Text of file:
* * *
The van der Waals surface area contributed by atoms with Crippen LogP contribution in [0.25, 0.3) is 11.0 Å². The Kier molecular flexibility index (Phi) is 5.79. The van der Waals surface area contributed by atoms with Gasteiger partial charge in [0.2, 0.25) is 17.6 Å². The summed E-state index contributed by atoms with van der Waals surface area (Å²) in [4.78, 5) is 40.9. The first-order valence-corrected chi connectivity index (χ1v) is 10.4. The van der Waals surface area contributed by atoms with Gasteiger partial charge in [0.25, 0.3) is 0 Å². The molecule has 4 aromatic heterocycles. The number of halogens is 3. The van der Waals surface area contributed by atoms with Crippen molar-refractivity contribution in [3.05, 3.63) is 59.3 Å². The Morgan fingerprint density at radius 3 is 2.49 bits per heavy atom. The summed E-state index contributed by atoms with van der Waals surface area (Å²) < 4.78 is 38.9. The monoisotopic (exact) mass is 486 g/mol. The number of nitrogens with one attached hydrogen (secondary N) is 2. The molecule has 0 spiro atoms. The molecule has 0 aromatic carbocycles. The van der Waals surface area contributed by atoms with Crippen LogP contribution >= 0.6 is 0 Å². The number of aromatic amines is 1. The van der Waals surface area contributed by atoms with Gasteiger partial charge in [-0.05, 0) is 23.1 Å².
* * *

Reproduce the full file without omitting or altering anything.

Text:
The van der Waals surface area contributed by atoms with Crippen LogP contribution in [0.25, 0.3) is 11.0 Å². The Kier molecular flexibility index (Phi) is 5.79. The van der Waals surface area contributed by atoms with Gasteiger partial charge in [0.2, 0.25) is 17.6 Å². The summed E-state index contributed by atoms with van der Waals surface area (Å²) in [4.78, 5) is 40.9. The first-order valence-corrected chi connectivity index (χ1v) is 10.4. The van der Waals surface area contributed by atoms with Gasteiger partial charge in [0.25, 0.3) is 0 Å². The molecule has 4 aromatic heterocycles. The number of halogens is 3. The van der Waals surface area contributed by atoms with Crippen molar-refractivity contribution in [3.05, 3.63) is 59.3 Å². The Morgan fingerprint density at radius 3 is 2.49 bits per heavy atom. The summed E-state index contributed by atoms with van der Waals surface area (Å²) < 4.78 is 38.9. The monoisotopic (exact) mass is 486 g/mol. The number of nitrogens with one attached hydrogen (secondary N) is 2. The molecule has 0 spiro atoms. The molecule has 0 aromatic carbocycles. The van der Waals surface area contributed by atoms with Crippen LogP contribution >= 0.6 is 0 Å². The number of aromatic amines is 1. The van der Waals surface area contributed by atoms with Gasteiger partial charge in [-0.05, 0) is 23.1 Å².